Woman looking at daughter’s cell phone during NBA game doesn’t see ball coming.
There are probably a million examples of trying to text while living, some of them entirely inconsequential, like texting and watching TV, but for this woman, seemingly gazing at her daughter’s cell phone, she paid a higher price, the ball whizzing from the court like a missile and landing square in her face.
What’s the takeaway? In a way, this woman got lucky. What if she had been crossing the street or worse, driving a car with her grandchild and was texting or gazing at her own or daughter’s smartphone like she was at the basketball game? Cell phones have costs–social, psychological, financial, and even medical.
Jonesing is Internet slang for being tempted to want or do something, like answering a text or email or in this case maybe a photo. Wearers of the new Apple watch say they have to decide if you want every email to buzz on your wrist, or just those from your VIPs? Or, How about social apps like Twitter–when should you let them ring your watch?
The Apple watch is really a wrist computer. It starts at $350 and goes all the way up to $17,000.
This is no small deal. Next time you hear someone’s phone ring or buzz from a text or tweet, watch their face light up. Is it FOMO? Welcome to the digital age. It’s not just social, it’s chemical, too. Our brain squirts a little dopamine every time there’s a stimulus we want to respond to. It could be the sight of a delicious cookie, an aroma, or a text buzz.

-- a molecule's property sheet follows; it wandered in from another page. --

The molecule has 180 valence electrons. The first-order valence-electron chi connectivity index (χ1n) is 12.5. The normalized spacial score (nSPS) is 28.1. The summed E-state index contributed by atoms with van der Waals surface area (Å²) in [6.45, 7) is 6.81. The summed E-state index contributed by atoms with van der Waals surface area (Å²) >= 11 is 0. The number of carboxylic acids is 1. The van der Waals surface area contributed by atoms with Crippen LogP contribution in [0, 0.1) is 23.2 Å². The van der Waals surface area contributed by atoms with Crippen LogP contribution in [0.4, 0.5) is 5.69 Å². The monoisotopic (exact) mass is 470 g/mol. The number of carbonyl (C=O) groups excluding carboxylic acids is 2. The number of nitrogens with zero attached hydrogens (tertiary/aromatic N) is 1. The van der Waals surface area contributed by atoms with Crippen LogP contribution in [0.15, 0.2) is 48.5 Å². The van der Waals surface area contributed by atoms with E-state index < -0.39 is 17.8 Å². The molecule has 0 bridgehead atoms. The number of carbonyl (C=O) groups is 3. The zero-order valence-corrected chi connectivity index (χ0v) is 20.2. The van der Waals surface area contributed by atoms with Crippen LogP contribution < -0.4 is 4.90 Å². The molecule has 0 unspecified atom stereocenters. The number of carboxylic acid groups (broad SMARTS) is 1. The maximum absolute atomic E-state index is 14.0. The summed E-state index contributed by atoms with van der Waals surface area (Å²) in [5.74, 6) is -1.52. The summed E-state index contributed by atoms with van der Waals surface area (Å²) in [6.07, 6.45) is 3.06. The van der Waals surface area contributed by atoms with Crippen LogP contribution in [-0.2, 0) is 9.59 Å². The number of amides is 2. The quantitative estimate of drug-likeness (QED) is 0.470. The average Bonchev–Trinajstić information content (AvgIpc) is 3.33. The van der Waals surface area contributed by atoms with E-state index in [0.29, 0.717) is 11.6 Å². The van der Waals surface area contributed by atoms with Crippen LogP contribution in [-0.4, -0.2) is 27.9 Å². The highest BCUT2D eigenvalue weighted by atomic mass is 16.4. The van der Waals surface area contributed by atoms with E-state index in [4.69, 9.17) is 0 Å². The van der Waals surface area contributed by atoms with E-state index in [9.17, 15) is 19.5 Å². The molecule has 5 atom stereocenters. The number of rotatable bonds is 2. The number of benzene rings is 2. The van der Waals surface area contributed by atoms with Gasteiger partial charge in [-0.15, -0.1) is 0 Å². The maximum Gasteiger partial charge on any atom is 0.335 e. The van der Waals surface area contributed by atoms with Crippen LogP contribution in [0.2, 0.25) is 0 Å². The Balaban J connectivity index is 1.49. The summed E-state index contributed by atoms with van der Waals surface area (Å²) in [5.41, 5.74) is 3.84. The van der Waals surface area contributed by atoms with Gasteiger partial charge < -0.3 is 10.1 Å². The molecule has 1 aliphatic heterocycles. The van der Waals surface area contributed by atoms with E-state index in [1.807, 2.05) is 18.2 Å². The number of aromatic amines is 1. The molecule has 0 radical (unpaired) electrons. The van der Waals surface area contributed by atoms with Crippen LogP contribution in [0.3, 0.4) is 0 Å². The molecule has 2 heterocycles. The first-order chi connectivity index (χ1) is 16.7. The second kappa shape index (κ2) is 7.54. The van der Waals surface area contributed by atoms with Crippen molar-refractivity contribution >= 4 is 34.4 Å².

But there a benefits to consider. Constantly connected means never missing out, getting important information, like a meeting notification, not missing a flight, hearing from a loved one, or being able to respond to an emergency.
Now insurers are upping the ante. Now John Hancock will become the first life insurance company to introduce reduced life insurance premiums for people who live a healthy lifestyle, the theory being that insurers will have to pay out life and disability policies. John Hancock’s program is being operated through a partnership with Vitality, a global wellness company that works with employers and health insurers in the U.S. They track insureds’ activity through smartphones and Fitbit watches, which can be set to automatically upload activity levels to the insurer.
Fitbit Surge Fitness Superwatch: Built with GPS tracking and continuous, wrist-based heart rate monitoring, Surge displays real-time workout stats like distance, pace, elevation climbed, and heart rate intensity, so insurers can track your training.
Rewards include reduced insurance programs of up to 15 per cent, Amazon gift cards, half-price stays at Hyatt Hotels, and other perks.
The digital age is dizzying in its impact on our lives. Just be careful how you use it.